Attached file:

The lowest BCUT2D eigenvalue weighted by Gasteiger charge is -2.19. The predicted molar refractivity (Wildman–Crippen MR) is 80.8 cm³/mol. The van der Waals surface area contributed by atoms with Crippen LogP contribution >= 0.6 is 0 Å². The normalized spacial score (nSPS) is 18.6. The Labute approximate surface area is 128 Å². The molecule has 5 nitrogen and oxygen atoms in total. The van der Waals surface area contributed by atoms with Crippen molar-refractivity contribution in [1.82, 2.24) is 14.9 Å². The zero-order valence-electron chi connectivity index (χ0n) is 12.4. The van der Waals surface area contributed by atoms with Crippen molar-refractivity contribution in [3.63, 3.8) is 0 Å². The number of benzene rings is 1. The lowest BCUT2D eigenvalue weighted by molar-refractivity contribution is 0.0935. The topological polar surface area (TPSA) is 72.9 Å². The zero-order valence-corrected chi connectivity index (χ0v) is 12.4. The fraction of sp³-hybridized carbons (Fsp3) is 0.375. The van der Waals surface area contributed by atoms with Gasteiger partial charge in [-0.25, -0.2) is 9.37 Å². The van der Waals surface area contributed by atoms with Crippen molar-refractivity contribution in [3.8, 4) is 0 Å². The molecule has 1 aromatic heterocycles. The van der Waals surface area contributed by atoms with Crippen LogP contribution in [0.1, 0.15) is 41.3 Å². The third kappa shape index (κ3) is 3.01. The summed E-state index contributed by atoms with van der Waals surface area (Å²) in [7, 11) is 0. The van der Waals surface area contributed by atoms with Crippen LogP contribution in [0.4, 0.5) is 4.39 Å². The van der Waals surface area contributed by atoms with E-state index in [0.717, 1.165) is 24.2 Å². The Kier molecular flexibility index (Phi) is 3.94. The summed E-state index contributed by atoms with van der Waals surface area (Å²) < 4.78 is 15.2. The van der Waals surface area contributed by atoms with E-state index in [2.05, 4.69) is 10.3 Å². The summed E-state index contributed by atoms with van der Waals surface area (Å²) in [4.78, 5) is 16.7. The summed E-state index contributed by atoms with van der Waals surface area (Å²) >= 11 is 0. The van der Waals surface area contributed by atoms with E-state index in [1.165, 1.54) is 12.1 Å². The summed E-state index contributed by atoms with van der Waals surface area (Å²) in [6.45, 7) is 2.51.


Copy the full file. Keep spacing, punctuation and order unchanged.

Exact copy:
The lowest BCUT2D eigenvalue weighted by Gasteiger charge is -2.19. The predicted molar refractivity (Wildman–Crippen MR) is 80.8 cm³/mol. The van der Waals surface area contributed by atoms with Crippen LogP contribution >= 0.6 is 0 Å². The normalized spacial score (nSPS) is 18.6. The Labute approximate surface area is 128 Å². The molecule has 5 nitrogen and oxygen atoms in total. The van der Waals surface area contributed by atoms with Crippen molar-refractivity contribution in [1.82, 2.24) is 14.9 Å². The zero-order valence-electron chi connectivity index (χ0n) is 12.4. The van der Waals surface area contributed by atoms with Crippen molar-refractivity contribution in [3.63, 3.8) is 0 Å². The number of benzene rings is 1. The lowest BCUT2D eigenvalue weighted by molar-refractivity contribution is 0.0935. The topological polar surface area (TPSA) is 72.9 Å². The zero-order valence-corrected chi connectivity index (χ0v) is 12.4. The fraction of sp³-hybridized carbons (Fsp3) is 0.375. The van der Waals surface area contributed by atoms with Gasteiger partial charge in [-0.25, -0.2) is 9.37 Å². The van der Waals surface area contributed by atoms with Crippen molar-refractivity contribution in [3.8, 4) is 0 Å². The molecule has 1 aromatic heterocycles. The van der Waals surface area contributed by atoms with Crippen LogP contribution in [0.1, 0.15) is 41.3 Å². The third kappa shape index (κ3) is 3.01. The summed E-state index contributed by atoms with van der Waals surface area (Å²) in [7, 11) is 0. The van der Waals surface area contributed by atoms with Crippen LogP contribution in [0.4, 0.5) is 4.39 Å². The van der Waals surface area contributed by atoms with E-state index in [0.717, 1.165) is 24.2 Å². The Kier molecular flexibility index (Phi) is 3.94. The summed E-state index contributed by atoms with van der Waals surface area (Å²) < 4.78 is 15.2. The van der Waals surface area contributed by atoms with E-state index in [2.05, 4.69) is 10.3 Å². The summed E-state index contributed by atoms with van der Waals surface area (Å²) in [4.78, 5) is 16.7. The summed E-state index contributed by atoms with van der Waals surface area (Å²) >= 11 is 0. The van der Waals surface area contributed by atoms with E-state index in [1.165, 1.54) is 12.1 Å². The summed E-state index contributed by atoms with van der Waals surface area (Å²) in [6.45, 7) is 2.51.